June 16, 1907 The New York Herald says of Edward Curtis’ attempt to document all Native American tribes: The most gigantic undertaking since the making of the King James edition of the Bible”.

2014 | Blog | Tags: , , Comments (0)

365 Days of Art: June 5 – Felix Partz Dies of AIDS; Is Memorialized in Photo

June 5, 2014

June 5, 1994 Artist Felix Partz dies of AIDS, and his collaborator AA Bronson documents the event in a heartbreakingly grotesque photograph. This is a real photo–even if it looks staged, or like a drawing based on a photograph–that shines light on AIDS, if only because it’s so hard to wrap your head around. Bronson […]

2014 | Blog | Tags: , , , Comments (0)

365 Days of Art: April 2 – Leonardo Da Vinci Sketches Skulls

April 2, 2014

April 2, 1489 Leonardo da Vinci sketches anatomical drawings of skulls in his notebook.

2014 | Blog | Tags: , , , Comments (0)

365 Days of Art: March 4 – Halftone Engraving Used to Print Photographs in Newspaper

March 4, 2014

March 4, 1880 Halftone engraving, used to print photographic images in shades of gray, was used for the first time when the Daily Graphic was published in New York City. An editorial ran at the same time, stating: “This process has not yet been fully developed. We are still experimenting with it. We feel confident […]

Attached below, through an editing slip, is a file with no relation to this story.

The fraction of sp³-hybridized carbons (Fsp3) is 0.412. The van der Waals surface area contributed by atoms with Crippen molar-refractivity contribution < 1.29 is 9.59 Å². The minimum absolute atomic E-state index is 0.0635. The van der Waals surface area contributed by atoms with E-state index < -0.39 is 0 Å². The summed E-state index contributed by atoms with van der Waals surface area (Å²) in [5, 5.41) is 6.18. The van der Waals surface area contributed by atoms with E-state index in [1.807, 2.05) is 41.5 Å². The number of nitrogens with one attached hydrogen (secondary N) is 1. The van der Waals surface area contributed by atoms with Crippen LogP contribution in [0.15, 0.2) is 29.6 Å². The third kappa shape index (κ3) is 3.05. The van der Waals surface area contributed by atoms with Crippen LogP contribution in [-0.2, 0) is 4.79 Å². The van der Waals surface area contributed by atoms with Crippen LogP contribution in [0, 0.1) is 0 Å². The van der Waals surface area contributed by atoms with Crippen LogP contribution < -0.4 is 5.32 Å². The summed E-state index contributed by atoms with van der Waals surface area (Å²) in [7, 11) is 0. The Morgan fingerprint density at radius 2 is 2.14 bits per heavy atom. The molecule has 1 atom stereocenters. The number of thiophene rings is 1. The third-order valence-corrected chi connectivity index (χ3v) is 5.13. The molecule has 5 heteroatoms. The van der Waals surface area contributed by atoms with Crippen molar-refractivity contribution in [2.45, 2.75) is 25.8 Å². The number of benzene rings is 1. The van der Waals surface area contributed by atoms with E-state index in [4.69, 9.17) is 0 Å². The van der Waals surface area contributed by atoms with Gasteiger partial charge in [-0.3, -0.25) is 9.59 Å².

2014 | Blog | Tags: , , Comments (0)

365 Days of Art: January 30 – Special Five-Day Photo Exhibition Closes to Keep Works from Fading

January 30, 2014

January 30, 2011 A special five-day exhibition of never-before-exhibited autochrome photographs, using low-oxygen enclosures to keep them from fading, closes at the Metropolitan Museum of Art. Some background: what are autochromes? They’re photos made from a process that was developed in the early 20th century, transparent color images on glass that must be viewed either […]

2014 | Blog | Tags: , , , , , , Comments (0)

365 Days of Art: January 24 – J. Pierpont Morgan Agrees to Fund Photographic Documentation of All Native American Tribes

January 24, 2014

January 24, 1906 At his office on Wall Street in New York, multi-millionaire and book collector J. Pierpont Morgan met with Seattle photographer Edward Curtis to discuss funding for Curtis’ pet project: a visual and textual documentation of all Native American tribes. Curtis had been distressed for some time over the forced assimilation of Native […]

2014 | Blog | Tags: , , , , , , Comments (0)

365 Days of Art: January 19 – Cindy Sherman Born

January 19, 2014

January 19, 1954 Cindy Sherman, American artist, was born. She is known for playing multiple roles in the creation of her photos, such as serving as her own make-up artist, hairdresser, and model, as well as photographer. Additionally, although her portraits are of herself, they aren’t truly self-portraits, since she takes on another persona. For […]

2014 | Blog | Tags: , , , Comments (0)

365 Days of Art – January 9: Daguerreotype Photographic Process Announced

January 9, 2014

January 9, 1839 The French Academy of Science announces a new photographic discovery, called the Daguerrotype (pronounced “da-GARE-o-type) photo process. It was discovered in 1835 by Louis Daguerre. The plate was created by lining a thin copper plate with silver, then exposing it to iodine fumes. The plate was now photosensitive and ready to receive […]

2014 | Blog | Tags: , Comments (0)